The Coronavirus and the Doctrine of Force Majeure – How to Anticipate the “Known Unknowns”
From time immemorial, buyers and sellers have strived to address the impact of what Donald Rumsfeld famously termed “known unknowns” on their contractual relationships. Last December, a pneumonia outbreak in Wuhan, China was unknown to the world. Traced to a novel strain of the coronavirus, “COVID-19” has spread to more than 75,000 people in over two dozen countries, causing 2,000 deaths. China has responded with a quarantine of unprecedented scale and proportion, which has significantly affected the movement of people and resources within the country. These travel restrictions have already had a direct impact on Chinese manufacturing, which relies on large numbers of semi-skilled labors travelling from inland provinces to factories in Wuhan and other affected areas and working in close quarters. Economists are now openly discussing the extent to which COVID-19 will “infect” the global economy in 2020.
Previously a known unknown, how well have commercial parties prepared for COVID-19? Parties can agree in advance on what should happen if one side’s performance is delayed by events beyond its control by including a force majeure provision in their contract. Below, we consider how this consensual excuse to performance might play out where COVID-19 has hindered a party’s ability to perform.
Invoking a Force Majeure Clause
“Force majeure” (from the French “superior force”) is a contractual provision allocating risk if performance becomes impossible or impracticable due to an event that the parties could not have anticipated or controlled. To invoke a force majeure clause and excuse its performance, a non-performing party must establish the following:
- The triggering event falls within the parties’ definition of a “force majeure.”
- But-for the event, the party could have performed.
- Despite the party’s diligence and good faith, performance has become impossible or unduly expensive.
- The party has provided timely notice of the force majeure event and its inability to timely perform.
Parties are free to define a “force majeure” to suit their needs. Typically, the seller, as the party with the non-payment obligations, will want a broad force majeure provision that covers a wide range of events. The buyer will want to limit the definition to events that are truly out of the seller’s control and also have the ability to terminate the contract if the force majeure continues for an extended period of time.
Enforcing a Force Majeure Clause
U.S. courts do not recognize force majeure as a legal doctrine. This means that courts will not read a force majeure clause into a contract that does not have one. Consequently, the scope and extent of the force majeure clause is determined by what the parties wrote down in their contract.
A typical force majeure clause might say the following:
The parties’ performance under this Agreement is subject to acts of God, war, government regulation, terrorism, disaster, strikes (except those involving [a party’s] employees or agents), civil disorder, curtailment of transportation facilities, or any other emergency beyond the parties’ control, making it inadvisable, illegal, or impossible to perform their obligations under this Agreement.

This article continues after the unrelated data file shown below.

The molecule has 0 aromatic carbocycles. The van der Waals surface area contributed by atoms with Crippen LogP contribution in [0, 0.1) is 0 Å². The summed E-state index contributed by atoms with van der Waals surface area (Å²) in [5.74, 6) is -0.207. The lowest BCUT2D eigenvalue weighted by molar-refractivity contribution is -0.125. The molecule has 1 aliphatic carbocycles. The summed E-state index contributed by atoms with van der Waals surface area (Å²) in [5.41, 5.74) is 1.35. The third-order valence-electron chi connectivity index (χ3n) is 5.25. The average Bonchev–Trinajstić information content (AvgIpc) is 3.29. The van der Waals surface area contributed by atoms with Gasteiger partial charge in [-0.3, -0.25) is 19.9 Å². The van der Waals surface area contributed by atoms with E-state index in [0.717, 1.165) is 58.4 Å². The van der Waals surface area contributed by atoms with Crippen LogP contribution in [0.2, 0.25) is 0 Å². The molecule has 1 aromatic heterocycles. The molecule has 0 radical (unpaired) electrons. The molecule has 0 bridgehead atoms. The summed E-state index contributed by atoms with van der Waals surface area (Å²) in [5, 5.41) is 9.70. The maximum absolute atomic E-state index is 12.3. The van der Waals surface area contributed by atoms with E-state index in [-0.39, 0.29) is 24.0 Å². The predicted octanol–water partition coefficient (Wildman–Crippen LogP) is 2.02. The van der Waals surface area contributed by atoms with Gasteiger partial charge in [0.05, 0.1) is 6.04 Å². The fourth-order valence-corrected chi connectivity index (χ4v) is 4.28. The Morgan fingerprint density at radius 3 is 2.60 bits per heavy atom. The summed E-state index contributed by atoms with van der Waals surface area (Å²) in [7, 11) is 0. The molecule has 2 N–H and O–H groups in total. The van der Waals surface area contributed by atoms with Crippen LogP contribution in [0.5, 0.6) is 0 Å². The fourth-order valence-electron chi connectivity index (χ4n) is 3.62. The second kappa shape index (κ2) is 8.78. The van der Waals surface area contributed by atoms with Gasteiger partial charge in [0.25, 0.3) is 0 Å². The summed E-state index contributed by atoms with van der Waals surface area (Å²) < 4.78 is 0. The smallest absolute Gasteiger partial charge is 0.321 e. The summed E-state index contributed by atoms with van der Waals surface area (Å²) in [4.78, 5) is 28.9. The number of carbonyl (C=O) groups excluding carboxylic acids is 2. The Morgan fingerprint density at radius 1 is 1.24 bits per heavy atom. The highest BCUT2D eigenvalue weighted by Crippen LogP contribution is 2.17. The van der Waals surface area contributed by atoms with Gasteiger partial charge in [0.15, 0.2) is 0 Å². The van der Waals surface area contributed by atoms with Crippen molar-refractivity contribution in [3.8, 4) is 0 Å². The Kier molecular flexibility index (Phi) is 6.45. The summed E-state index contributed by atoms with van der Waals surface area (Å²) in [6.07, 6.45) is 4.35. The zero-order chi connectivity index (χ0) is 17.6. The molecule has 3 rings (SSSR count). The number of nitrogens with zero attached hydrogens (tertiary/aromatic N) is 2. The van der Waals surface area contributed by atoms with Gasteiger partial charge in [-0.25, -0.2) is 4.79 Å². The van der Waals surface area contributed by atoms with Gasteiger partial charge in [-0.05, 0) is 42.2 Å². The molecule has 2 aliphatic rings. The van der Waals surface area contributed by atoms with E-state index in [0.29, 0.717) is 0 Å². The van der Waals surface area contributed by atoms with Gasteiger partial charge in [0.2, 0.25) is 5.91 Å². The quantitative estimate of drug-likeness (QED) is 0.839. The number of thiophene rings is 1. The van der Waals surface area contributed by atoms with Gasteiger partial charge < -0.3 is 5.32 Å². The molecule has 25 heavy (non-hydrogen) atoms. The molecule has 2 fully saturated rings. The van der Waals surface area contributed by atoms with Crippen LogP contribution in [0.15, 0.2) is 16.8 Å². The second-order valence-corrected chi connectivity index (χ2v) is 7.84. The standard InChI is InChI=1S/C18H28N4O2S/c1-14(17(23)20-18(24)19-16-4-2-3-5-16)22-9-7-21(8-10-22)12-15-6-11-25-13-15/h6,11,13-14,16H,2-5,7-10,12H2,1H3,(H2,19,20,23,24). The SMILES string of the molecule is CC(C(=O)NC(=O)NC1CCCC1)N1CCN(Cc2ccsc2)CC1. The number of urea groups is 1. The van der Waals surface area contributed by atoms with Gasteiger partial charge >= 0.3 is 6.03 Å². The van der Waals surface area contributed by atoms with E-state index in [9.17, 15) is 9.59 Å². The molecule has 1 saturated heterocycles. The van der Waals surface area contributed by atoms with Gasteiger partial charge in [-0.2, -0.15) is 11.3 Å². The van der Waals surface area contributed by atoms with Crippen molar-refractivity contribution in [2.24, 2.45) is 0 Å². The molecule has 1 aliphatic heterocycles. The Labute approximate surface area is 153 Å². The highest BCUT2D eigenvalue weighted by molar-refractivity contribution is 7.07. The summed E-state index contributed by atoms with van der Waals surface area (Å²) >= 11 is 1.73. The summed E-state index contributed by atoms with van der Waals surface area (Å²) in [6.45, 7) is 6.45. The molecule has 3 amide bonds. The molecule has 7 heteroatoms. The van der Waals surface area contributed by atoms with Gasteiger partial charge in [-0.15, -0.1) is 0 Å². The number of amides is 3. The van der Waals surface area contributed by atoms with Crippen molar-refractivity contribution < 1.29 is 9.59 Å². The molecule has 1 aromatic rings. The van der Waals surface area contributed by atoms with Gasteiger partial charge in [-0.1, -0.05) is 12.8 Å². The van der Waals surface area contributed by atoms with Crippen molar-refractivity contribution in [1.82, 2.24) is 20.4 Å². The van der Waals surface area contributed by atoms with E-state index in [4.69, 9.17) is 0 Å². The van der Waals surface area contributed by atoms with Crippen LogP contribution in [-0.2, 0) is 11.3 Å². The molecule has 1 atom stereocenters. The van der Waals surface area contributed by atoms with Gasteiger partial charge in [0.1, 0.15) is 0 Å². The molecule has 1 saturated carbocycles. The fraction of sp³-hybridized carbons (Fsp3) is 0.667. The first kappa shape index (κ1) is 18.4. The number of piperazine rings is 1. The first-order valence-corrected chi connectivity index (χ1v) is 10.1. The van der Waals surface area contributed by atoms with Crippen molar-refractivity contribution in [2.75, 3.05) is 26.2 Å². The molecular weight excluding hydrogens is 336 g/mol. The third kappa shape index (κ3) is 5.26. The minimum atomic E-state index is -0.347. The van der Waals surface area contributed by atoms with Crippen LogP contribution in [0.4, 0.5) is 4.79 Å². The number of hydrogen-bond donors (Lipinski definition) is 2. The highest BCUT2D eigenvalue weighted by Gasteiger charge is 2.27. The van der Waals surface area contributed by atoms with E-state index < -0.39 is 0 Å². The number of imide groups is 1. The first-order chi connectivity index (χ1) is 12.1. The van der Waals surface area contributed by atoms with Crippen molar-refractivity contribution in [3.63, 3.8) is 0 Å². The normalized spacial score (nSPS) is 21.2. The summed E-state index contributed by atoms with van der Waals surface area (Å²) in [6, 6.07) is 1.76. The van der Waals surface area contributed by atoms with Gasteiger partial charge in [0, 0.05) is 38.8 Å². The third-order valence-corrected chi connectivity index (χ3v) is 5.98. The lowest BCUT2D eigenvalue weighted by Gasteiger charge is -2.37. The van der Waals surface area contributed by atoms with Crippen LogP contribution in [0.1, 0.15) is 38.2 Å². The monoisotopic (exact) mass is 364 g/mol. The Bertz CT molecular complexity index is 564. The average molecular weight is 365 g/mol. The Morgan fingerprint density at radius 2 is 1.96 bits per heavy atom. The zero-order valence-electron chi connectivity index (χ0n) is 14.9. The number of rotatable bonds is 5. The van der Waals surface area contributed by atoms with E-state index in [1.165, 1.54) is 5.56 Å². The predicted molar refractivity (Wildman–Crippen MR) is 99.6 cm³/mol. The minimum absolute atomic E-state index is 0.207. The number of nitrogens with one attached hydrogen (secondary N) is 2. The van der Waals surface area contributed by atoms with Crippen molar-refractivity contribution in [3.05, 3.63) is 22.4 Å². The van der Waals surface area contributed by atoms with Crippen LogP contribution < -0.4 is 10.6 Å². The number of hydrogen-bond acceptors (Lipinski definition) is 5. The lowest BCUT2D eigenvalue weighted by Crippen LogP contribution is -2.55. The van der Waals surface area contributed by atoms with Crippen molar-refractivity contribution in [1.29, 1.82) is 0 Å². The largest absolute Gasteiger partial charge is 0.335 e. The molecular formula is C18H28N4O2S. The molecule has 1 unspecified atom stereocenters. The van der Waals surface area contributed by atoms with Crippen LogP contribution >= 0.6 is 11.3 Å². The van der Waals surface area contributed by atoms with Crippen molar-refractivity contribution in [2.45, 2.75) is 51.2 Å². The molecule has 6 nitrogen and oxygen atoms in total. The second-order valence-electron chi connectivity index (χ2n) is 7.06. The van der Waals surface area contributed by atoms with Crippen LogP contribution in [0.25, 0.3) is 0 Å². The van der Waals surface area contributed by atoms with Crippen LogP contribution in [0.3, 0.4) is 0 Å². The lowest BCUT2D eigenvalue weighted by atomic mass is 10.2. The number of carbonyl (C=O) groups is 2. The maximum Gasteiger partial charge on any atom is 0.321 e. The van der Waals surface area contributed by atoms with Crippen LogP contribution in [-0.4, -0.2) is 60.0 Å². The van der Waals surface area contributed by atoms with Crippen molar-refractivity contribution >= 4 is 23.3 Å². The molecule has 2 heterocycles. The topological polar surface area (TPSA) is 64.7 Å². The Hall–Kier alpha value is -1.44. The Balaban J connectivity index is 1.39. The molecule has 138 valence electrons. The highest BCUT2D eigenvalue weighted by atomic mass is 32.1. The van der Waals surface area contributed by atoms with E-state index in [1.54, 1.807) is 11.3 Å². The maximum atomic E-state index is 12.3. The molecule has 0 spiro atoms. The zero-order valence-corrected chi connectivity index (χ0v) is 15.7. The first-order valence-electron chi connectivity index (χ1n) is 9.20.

This clause is probably not effective against COVID-19 because of the absence of explicit reference to “diseases,” “epidemics,” or “quarantines.” The antiquated phrase “act of God” will not help the non-performing party. Acts of God are usually limited to planetary events, such as earthquakes, floods, and tornadoes.
What about the catch-all “any other emergency”? The non-performing party might argue that this includes a government-ordered quarantine in response to a disease outbreak like COVID-19. Courts tend to construe catch-all phrases in force majeure clauses narrowly, however. First, a court will often require that the event be unforeseeable at the time of contracting (a “unknown unknown”). Outbreaks of disease are foreseeable, even if their timing is unknown. Second, applying the rule that the specific language controls the more general language, courts often limit the phrase “any other emergency” to refer only to the kinds of events specifically enumerated in the force majeure provision.
Companies that rely on finished products and component parts coming out of China should anticipate some level of disruption from COVID-19. Even domestic businesses might be surprised to learn that a supplier-of-a-supplier-of-a-supplier cannot make a delivery because of the current travel restrictions. Supply chain disruptions like this should have businesses reviewing their contracts with vendors and customers to see whether their performance – or their counter-party’s performance – might be excused.
A properly drafted force majeure clause allows the parties to plan for how they will resolve performance issues in the event of known but contingent events, which by their nature are difficult to plan for in advance (the “known unknowns”). As events like COVID-19 reveal themselves, parties may be inclined to add disease outbreaks and quarantines to an ever-growing definition of “force majeure.”
It is equally important, however, to address the path forward if a force majeure occurs. In most circumstances instead of permanently excusing performance and ending the relationship, the parties might benefit from flexibility: for example, granting the frustrated party additional time for performance or allowing it to perform at a different rate.